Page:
Microsoft Office Tutorials and References
In Depth Information
Drawing constrained objects
Drawing constrained objects
The word constrain has a somewhat negative connotation, but in computer lingo, a
constraint is usually a good thing. If you apply a constraint to an object you draw, for example,
you force the object to adhere to a specific angle or proportion. Using constraints is the
easiest way to create perfect circles and squares. For example, you can hold down Shift (and
sometimes Ctrl) while creating objects to constrain them, as Figure 10-4 illustrates.
Figure 10-4 When you create or size objects, hold down Shift to constrain them.
The key you use to constrain your object depends on the type of constraint you want to
cause. The following lists describe the types of constraints created using each method.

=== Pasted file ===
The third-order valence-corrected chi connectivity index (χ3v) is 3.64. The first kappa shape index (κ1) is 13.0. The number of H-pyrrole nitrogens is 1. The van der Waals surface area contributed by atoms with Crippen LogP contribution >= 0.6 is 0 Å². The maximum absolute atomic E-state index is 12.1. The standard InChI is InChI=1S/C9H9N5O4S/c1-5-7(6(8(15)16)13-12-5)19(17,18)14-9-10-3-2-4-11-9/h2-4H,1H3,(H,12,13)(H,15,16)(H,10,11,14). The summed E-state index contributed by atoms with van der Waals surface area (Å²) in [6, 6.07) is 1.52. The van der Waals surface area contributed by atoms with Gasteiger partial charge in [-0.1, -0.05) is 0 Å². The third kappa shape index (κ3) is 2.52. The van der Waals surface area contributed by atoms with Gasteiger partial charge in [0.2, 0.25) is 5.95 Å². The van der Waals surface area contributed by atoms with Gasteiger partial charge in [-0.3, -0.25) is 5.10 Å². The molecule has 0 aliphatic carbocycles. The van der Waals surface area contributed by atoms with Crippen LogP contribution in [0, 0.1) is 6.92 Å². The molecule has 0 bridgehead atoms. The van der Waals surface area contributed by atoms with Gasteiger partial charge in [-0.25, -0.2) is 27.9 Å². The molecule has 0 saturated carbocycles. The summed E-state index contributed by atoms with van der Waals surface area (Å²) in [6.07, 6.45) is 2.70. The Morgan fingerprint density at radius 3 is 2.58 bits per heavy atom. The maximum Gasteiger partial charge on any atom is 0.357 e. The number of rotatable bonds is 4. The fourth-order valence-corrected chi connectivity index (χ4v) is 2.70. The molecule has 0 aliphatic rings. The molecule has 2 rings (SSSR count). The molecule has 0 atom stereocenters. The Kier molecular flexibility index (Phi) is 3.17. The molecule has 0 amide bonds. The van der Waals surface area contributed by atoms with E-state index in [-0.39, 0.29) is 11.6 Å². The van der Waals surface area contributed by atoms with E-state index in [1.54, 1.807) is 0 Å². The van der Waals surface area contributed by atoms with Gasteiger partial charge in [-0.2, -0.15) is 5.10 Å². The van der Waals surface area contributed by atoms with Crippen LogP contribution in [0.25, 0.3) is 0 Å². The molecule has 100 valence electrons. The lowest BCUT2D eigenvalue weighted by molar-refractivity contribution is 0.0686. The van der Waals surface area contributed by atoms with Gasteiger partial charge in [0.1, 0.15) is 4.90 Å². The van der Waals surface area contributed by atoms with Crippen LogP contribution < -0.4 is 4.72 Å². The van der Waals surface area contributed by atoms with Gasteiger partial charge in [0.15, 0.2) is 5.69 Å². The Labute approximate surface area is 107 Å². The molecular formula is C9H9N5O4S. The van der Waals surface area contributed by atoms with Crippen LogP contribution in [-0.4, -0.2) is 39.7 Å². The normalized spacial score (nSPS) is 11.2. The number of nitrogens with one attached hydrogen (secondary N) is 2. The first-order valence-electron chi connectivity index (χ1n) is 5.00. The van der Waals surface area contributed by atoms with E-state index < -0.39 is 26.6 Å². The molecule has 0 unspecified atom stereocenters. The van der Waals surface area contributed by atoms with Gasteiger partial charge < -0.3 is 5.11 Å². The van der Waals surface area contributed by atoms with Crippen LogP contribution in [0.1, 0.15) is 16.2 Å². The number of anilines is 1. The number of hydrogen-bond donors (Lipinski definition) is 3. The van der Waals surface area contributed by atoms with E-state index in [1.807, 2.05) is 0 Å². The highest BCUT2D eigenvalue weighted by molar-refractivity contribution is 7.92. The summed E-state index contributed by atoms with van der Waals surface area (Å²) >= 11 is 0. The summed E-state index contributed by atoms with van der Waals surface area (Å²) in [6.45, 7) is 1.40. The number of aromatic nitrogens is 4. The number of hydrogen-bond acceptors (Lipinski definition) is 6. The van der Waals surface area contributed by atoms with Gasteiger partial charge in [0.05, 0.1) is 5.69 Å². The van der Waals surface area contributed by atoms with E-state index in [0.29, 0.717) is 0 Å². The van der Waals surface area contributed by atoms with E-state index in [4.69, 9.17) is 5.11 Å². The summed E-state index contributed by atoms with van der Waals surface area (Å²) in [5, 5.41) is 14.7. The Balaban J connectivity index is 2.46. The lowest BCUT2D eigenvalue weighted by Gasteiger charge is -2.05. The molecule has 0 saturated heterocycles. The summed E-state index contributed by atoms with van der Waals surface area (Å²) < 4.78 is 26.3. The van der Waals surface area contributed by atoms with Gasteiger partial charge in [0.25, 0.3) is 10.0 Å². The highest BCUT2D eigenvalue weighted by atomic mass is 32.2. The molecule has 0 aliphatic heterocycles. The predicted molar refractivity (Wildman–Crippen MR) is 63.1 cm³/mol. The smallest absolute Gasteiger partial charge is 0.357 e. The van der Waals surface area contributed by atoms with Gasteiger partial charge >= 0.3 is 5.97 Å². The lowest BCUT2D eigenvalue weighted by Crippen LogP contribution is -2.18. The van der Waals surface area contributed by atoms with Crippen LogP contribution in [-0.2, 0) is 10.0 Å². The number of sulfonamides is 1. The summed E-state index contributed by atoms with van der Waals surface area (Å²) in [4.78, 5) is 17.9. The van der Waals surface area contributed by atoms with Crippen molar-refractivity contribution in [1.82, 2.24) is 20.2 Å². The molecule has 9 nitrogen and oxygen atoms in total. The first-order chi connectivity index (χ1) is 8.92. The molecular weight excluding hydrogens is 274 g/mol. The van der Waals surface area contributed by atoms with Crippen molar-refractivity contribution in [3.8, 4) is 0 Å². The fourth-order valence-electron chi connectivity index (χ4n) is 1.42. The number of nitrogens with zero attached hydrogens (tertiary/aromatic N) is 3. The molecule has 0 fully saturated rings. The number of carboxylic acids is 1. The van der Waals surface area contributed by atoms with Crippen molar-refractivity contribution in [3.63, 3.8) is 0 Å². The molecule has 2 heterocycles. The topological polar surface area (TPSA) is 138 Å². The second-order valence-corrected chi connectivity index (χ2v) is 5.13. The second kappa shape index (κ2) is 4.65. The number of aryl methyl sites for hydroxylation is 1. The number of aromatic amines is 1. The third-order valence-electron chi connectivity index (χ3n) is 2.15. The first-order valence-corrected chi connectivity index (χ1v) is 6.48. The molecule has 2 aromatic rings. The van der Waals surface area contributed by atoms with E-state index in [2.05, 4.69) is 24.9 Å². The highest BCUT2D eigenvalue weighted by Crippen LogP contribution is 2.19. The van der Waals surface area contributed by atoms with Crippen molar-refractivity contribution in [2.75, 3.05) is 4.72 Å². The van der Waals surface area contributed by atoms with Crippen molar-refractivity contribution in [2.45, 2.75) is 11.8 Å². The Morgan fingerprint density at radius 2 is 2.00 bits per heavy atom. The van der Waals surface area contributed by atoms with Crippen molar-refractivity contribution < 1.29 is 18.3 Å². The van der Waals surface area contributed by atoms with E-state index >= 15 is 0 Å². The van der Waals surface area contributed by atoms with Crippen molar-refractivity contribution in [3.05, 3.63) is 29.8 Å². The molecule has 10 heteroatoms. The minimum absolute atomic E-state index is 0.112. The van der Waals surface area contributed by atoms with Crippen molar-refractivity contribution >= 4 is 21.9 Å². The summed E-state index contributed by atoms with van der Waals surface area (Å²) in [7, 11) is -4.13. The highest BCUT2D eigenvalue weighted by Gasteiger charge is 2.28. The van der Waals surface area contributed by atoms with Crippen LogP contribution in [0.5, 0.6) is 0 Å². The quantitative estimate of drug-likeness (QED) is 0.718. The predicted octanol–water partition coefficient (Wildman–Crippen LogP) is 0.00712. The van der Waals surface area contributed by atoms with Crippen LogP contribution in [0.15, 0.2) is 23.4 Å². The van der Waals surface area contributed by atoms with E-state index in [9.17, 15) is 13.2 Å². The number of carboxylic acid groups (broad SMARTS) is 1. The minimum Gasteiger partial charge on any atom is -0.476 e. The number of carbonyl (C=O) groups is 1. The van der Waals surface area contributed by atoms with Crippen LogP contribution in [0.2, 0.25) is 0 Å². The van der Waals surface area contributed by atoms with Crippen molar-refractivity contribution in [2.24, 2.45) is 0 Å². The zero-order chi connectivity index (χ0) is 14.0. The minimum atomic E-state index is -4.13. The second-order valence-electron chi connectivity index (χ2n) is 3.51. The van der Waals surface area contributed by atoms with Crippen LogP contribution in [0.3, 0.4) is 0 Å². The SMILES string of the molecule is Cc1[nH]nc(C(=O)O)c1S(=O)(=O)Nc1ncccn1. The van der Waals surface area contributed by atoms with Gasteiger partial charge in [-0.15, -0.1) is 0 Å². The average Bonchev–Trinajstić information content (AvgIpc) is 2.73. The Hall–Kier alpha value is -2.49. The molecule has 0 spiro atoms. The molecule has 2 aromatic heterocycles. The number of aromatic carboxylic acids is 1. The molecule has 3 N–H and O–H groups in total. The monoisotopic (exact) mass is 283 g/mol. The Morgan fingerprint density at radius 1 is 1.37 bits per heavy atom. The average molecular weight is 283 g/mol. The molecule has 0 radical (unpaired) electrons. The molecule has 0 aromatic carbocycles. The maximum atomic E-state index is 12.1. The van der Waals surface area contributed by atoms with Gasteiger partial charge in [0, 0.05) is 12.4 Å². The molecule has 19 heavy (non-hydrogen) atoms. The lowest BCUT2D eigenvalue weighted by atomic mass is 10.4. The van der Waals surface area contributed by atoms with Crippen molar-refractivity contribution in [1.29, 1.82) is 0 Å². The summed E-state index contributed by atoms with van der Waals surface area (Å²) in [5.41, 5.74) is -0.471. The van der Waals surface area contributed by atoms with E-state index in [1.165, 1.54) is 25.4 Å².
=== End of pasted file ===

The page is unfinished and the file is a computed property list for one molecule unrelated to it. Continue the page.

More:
Holding down the Shift key causes the following constraints:
The Line and Arrow tools draw perfectly horizontal or vertical lines or diagonal lines
constrained to exact 15-degree increments (0°, 15°, 30°, 45°, 90°, and so on).
The Rectangle tool draws perfect squares.
The Oval tool draws perfect circles.
Other shapes are drawn to predeined, roughly symmetrical constraints. Shapes come
in many different forms, so the effect of the Shift key varies considerably depending
on the shape.
Holding down the Ctrl key causes the following constraints:
When you drag to create rectangles, ovals, text boxes, and AutoShapes, the object is
centered on the point at which you click. Objects grow out from the center point as
you drag.
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